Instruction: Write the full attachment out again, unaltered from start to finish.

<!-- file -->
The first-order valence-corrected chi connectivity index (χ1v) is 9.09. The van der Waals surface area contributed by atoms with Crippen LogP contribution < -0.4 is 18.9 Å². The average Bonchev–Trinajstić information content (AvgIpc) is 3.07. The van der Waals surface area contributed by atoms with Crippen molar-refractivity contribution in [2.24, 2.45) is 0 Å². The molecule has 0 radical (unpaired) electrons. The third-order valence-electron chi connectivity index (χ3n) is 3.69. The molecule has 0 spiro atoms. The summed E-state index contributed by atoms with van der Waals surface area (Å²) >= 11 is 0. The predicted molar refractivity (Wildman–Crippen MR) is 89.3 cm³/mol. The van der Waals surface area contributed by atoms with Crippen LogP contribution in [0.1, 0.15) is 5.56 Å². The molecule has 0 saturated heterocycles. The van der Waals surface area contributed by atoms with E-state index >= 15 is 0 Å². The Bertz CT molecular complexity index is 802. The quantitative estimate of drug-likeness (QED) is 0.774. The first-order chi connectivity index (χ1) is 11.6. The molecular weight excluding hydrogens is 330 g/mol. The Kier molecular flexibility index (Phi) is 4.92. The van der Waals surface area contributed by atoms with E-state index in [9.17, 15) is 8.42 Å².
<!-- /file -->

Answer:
The first-order valence-corrected chi connectivity index (χ1v) is 9.09. The van der Waals surface area contributed by atoms with Crippen LogP contribution < -0.4 is 18.9 Å². The average Bonchev–Trinajstić information content (AvgIpc) is 3.07. The van der Waals surface area contributed by atoms with Crippen molar-refractivity contribution in [2.24, 2.45) is 0 Å². The molecule has 0 radical (unpaired) electrons. The third-order valence-electron chi connectivity index (χ3n) is 3.69. The molecule has 0 spiro atoms. The summed E-state index contributed by atoms with van der Waals surface area (Å²) >= 11 is 0. The predicted molar refractivity (Wildman–Crippen MR) is 89.3 cm³/mol. The van der Waals surface area contributed by atoms with Crippen LogP contribution in [0.1, 0.15) is 5.56 Å². The molecule has 0 saturated heterocycles. The van der Waals surface area contributed by atoms with E-state index >= 15 is 0 Å². The Bertz CT molecular complexity index is 802. The quantitative estimate of drug-likeness (QED) is 0.774. The first-order chi connectivity index (χ1) is 11.6. The molecular weight excluding hydrogens is 330 g/mol. The Kier molecular flexibility index (Phi) is 4.92. The van der Waals surface area contributed by atoms with E-state index in [9.17, 15) is 8.42 Å².